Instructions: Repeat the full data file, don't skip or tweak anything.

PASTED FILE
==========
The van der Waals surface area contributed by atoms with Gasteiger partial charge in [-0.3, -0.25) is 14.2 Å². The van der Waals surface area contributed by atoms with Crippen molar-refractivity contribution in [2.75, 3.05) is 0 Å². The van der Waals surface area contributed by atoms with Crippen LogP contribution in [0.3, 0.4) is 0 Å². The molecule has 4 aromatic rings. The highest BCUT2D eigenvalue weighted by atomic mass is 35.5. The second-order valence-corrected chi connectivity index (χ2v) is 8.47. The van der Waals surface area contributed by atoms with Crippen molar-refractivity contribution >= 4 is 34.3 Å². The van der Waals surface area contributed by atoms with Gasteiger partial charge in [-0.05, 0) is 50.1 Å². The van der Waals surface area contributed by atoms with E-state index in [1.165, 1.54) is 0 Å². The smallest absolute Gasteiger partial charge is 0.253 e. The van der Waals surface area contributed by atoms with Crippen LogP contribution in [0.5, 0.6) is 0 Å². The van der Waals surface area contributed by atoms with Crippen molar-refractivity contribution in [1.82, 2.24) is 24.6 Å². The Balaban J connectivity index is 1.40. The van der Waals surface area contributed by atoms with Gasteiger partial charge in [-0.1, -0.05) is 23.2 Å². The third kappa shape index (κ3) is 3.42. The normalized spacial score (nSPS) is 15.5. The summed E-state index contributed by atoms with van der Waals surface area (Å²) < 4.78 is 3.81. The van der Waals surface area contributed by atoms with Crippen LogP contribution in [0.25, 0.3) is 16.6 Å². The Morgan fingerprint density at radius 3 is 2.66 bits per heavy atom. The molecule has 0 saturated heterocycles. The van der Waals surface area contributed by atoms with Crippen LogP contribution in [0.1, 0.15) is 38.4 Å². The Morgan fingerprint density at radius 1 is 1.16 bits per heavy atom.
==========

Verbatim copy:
The van der Waals surface area contributed by atoms with Gasteiger partial charge in [-0.3, -0.25) is 14.2 Å². The van der Waals surface area contributed by atoms with Crippen molar-refractivity contribution in [2.75, 3.05) is 0 Å². The van der Waals surface area contributed by atoms with Crippen LogP contribution in [0.3, 0.4) is 0 Å². The molecule has 4 aromatic rings. The highest BCUT2D eigenvalue weighted by atomic mass is 35.5. The second-order valence-corrected chi connectivity index (χ2v) is 8.47. The van der Waals surface area contributed by atoms with Crippen molar-refractivity contribution >= 4 is 34.3 Å². The van der Waals surface area contributed by atoms with Gasteiger partial charge in [-0.05, 0) is 50.1 Å². The van der Waals surface area contributed by atoms with E-state index in [1.165, 1.54) is 0 Å². The smallest absolute Gasteiger partial charge is 0.253 e. The van der Waals surface area contributed by atoms with Crippen LogP contribution in [0.5, 0.6) is 0 Å². The van der Waals surface area contributed by atoms with Crippen molar-refractivity contribution in [1.82, 2.24) is 24.6 Å². The Balaban J connectivity index is 1.40. The van der Waals surface area contributed by atoms with Gasteiger partial charge in [-0.1, -0.05) is 23.2 Å². The third kappa shape index (κ3) is 3.42. The normalized spacial score (nSPS) is 15.5. The summed E-state index contributed by atoms with van der Waals surface area (Å²) < 4.78 is 3.81. The van der Waals surface area contributed by atoms with Crippen LogP contribution in [0.25, 0.3) is 16.6 Å². The Morgan fingerprint density at radius 3 is 2.66 bits per heavy atom. The molecule has 0 saturated heterocycles. The van der Waals surface area contributed by atoms with Crippen LogP contribution in [0.1, 0.15) is 38.4 Å². The Morgan fingerprint density at radius 1 is 1.16 bits per heavy atom.